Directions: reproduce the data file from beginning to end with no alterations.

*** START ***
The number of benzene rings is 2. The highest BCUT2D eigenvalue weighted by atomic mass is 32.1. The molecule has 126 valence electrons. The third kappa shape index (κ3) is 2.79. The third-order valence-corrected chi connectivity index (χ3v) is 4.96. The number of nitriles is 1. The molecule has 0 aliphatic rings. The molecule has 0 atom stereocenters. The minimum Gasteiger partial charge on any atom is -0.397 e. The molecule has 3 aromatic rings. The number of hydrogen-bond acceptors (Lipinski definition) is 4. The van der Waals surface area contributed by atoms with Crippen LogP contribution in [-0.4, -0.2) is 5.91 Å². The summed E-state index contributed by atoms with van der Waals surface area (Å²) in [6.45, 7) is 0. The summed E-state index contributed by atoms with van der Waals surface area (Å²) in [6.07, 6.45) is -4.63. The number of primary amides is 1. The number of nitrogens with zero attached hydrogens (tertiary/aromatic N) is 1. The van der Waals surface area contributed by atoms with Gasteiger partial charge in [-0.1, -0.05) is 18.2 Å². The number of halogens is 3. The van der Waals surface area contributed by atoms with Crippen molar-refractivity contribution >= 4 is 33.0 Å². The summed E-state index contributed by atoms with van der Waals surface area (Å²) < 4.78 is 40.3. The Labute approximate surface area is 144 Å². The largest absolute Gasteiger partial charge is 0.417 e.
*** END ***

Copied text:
The number of benzene rings is 2. The highest BCUT2D eigenvalue weighted by atomic mass is 32.1. The molecule has 126 valence electrons. The third kappa shape index (κ3) is 2.79. The third-order valence-corrected chi connectivity index (χ3v) is 4.96. The number of nitriles is 1. The molecule has 0 aliphatic rings. The molecule has 0 atom stereocenters. The minimum Gasteiger partial charge on any atom is -0.397 e. The molecule has 3 aromatic rings. The number of hydrogen-bond acceptors (Lipinski definition) is 4. The van der Waals surface area contributed by atoms with Crippen LogP contribution in [-0.4, -0.2) is 5.91 Å². The summed E-state index contributed by atoms with van der Waals surface area (Å²) in [6.45, 7) is 0. The summed E-state index contributed by atoms with van der Waals surface area (Å²) in [6.07, 6.45) is -4.63. The number of primary amides is 1. The number of nitrogens with zero attached hydrogens (tertiary/aromatic N) is 1. The van der Waals surface area contributed by atoms with Gasteiger partial charge in [-0.1, -0.05) is 18.2 Å². The number of halogens is 3. The van der Waals surface area contributed by atoms with Crippen molar-refractivity contribution >= 4 is 33.0 Å². The summed E-state index contributed by atoms with van der Waals surface area (Å²) < 4.78 is 40.3. The Labute approximate surface area is 144 Å². The largest absolute Gasteiger partial charge is 0.417 e.